In the 1880s, Nikola Tesla developed a series of alternating current (AC) electric motors. They relied on polyphase power--that is, two or three AC electric feeds in sync with each other, with one feed designed to reach its maximum before the others. Polyphase power produces a rotating magnetic field which drives the motor. Today, our homes have single-phase AC power. To make the AC motors in your appliances work, engineers added capacitors to create an extra phase.
The generators at the electric utility’s power plants make electricity in three distinct phases. Each has a 60-cycle alternating current, but the cycles of each phase begin and end in an overlapping pattern. The greater power demands of commercial and industrial equipment call for the use of electrical wiring with all three phases.
Most homes have one- or two-phase electric power, as it’s less expensive than three-phase wiring. You can do most normal things with any one of the three original phases, such as run a vacuum cleaner, a toaster or a computer. Most outlets in your home have only one phase, measuring 110 volts. A 220-volt outlet will have two phases.
An AC electric motor has an inner rotor surrounded by a set of coils. A three-phase AC motor runs different sets of coils. One phase may be approaching a maximum in its cycle, the next is at the maximum, the next is decreasing from the maximum. Only one set of coils at a time makes a maximum-strength magnetic field. As each phase goes through its cycles, the maximum magnetic point rotates around the motor’s circumference, driving the rotor.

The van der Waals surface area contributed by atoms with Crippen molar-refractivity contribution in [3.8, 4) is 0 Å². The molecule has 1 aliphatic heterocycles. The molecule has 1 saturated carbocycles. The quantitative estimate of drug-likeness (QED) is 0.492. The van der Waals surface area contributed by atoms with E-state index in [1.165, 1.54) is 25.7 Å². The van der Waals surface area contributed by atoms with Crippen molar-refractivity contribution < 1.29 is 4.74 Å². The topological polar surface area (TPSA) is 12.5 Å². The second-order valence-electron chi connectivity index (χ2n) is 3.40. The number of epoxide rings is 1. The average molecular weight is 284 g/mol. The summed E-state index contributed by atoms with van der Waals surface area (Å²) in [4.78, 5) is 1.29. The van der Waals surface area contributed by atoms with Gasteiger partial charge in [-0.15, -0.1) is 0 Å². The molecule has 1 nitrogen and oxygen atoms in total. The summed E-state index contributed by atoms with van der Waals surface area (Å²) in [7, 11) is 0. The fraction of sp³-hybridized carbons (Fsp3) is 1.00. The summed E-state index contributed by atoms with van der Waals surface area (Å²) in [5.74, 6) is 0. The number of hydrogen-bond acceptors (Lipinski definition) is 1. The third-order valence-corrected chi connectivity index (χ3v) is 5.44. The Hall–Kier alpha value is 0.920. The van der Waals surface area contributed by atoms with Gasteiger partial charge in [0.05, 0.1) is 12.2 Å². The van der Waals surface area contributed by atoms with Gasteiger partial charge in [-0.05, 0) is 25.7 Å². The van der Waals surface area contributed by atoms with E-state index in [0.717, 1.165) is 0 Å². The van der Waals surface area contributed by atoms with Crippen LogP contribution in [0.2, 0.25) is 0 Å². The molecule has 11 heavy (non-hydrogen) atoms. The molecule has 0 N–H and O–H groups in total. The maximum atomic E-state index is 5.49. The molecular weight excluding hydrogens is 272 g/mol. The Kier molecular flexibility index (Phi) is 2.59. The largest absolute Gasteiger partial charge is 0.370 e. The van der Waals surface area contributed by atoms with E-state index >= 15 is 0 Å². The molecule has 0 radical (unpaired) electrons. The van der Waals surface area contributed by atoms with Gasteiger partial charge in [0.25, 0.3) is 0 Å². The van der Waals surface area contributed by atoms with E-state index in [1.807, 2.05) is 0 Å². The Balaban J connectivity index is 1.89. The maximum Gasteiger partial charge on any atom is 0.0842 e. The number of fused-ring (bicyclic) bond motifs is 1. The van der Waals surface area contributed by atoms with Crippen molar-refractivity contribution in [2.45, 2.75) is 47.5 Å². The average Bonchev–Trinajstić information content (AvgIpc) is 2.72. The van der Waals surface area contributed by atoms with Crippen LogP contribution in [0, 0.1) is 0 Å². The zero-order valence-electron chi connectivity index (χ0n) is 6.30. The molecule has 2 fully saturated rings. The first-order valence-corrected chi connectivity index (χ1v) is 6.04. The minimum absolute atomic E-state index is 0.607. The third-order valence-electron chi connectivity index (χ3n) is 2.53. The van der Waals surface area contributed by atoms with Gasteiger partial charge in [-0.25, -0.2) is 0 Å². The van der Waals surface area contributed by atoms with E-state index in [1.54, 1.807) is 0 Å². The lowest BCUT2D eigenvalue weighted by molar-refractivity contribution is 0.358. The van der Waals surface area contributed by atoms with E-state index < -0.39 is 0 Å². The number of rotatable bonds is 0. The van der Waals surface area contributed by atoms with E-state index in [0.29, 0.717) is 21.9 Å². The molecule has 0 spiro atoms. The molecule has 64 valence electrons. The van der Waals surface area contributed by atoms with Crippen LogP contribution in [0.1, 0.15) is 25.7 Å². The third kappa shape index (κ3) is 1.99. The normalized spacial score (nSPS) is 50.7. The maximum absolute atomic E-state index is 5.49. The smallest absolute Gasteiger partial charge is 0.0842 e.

With single-phase power, all of a motor’s coils begin their cycle at the same time. The magnetic field doesn’t rotate, so the rotor can’t move. Engineers worked around this by using a separate starter coil in series with a capacitor. A capacitor is a small cylinder-shaped electronic device that stores and releases electric charge. Its capacity is measured in units called farads, with starter capacitors typically having around 10 microfarads (millionths of a farad). Combined with the coil, the capacitor creates a second phase that leads the first by 90 degrees. This is enough to create a rotating magnetic field and start the motor. Once the motor comes up to speed, a centrifugal switch disconnects the starter coil and capacitor, otherwise, they would interfere with the motor’s efficiency.
A variation of the starter capacitor scheme uses two capacitors: a large one to start the motor, and a smaller one to keep it running. This improves the performance of larger electric motors.
About the Author
Chicago native John Papiewski has a physics degree and has been writing since 1991. He has contributed to "Foresight Update," a nanotechnology newsletter from the Foresight Institute. He also contributed to the book, "Nanotechnology: Molecular Speculations on Global Abundance." Please, no workplace calls/emails!
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